Crows are known for having interesting hunting techniques – one of these is called ‘mobbing’. This means that they soar over a flock of birds until they see an easy target, then attack after singling out their prey.

This type of behavior is usually seen in the winter months when food is scarce and crows are forced to do what they can to survive.

Carrion (dead meat)

A crow’s diet can include carrion if it’s available to them. While this does not form the majority of their diet, you may see a crow eating dead animals, including other birds such as hawks or owls.

Crows are not the only animals that eat carrion. Raccoons, vultures, and hyenas all scavenge for dead meat as well.

One of the main reasons crows will eat carrion is to access the insects that are feeding on the meat.

Human Leftovers

In urban areas, crows regularly eat leftover human food such as chips, bread, and other scrap. They will also search through trash cans for items such as meat or fish bones. As opportunistic feeders, they will hang out around restaurants and in parking lots waiting for the chance to pick up discarded food.

Insects & Grubs

Most crows’ diets comprise invertebrates such as insects and grubs. Crows have a voracious appetite for invertebrates because they are able to eat so many of them at once. They are like cherries to us. Once you eat them, you can’t stop.

Crows will either peck at the ground or even search under the soil to retrieve these bugs – they are successful hunters.

Large groups of crows may flock to areas where insects are abundant. Once they find a suitable spot, they will spend hours hunting for food. It can be very beneficial for crows to hunt in groups because of their combined strength and numbers.

Pet Food

If you have pets and crows are in the area, it’s likely that they will go for your pets’ food. They really like the small pellet food you feed your dogs and cats. They love the taste – it’s crunchy, and there’s plenty of it! What’s not to love?

This is why it’s best to feed your pets inside if you have many crows in your local area.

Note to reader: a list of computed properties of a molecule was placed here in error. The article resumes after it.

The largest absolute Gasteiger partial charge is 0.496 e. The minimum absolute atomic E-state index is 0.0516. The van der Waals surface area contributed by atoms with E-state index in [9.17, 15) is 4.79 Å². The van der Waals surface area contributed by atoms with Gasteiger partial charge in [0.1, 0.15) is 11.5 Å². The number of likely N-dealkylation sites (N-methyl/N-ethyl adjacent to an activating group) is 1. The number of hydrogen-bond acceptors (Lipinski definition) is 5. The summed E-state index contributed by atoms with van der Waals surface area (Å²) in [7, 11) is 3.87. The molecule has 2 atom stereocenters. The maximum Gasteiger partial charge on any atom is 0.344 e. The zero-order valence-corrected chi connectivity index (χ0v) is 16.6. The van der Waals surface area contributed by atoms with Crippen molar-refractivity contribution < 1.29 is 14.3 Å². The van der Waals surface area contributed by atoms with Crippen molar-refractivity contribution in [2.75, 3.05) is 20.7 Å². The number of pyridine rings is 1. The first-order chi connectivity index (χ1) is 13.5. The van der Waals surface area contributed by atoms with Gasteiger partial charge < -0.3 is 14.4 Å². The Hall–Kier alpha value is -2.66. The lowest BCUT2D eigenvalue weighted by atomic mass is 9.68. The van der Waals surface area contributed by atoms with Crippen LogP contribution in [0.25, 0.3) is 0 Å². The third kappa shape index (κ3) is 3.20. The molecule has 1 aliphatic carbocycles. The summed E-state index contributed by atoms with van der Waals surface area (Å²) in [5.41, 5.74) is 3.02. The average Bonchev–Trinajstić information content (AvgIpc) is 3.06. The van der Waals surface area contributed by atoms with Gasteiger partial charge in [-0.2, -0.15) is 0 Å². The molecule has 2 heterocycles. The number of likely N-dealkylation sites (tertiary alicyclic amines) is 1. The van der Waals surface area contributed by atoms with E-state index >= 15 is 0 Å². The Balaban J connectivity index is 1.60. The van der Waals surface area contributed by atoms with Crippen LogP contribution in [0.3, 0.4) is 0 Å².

Garden Fruit

If you’ve ever had an apple tree in your yard, you will be familiar with the painful feeling of seeing your apples ravaged by crow beaks. Other fruits they eat include bananas and oranges.

They also love wild fruit, especially berries and grapes. They eat stuff that is poisonous to us, so don’t think you can get rid of them by adding bushes of poisonous berries around your garden.

This foraging behavior can be prevented by covering your trees with netting or bird spikes to make the treetops inaccessible to birds. This makes sure that crows do not get the chance to damage any more apples!

Crows also learn from each other by watching other individuals in their group or flock and then applying that knowledge to their own hunting techniques.

Crow’s Feeding Habits

Crows will eat almost anything, but their greatest preference is rodents like mice and shrews.

Their diet is very diverse, which is one of the main reasons they are so common all over the world. Crows are highly adaptable thanks to their ability to feed on so many foods. In other words, it’s pretty hard for a crow not to find sources of food.

Crows will also eat roadkill if they find it soon enough! During the cooler months of the year, crows will seek food that is easily available, such as bird’s eggs or seeds and nuts from plants like acorns. Crows living in more northern climates (where these types of food aren’t as abundant) will migrate to warmer climates where they can find food.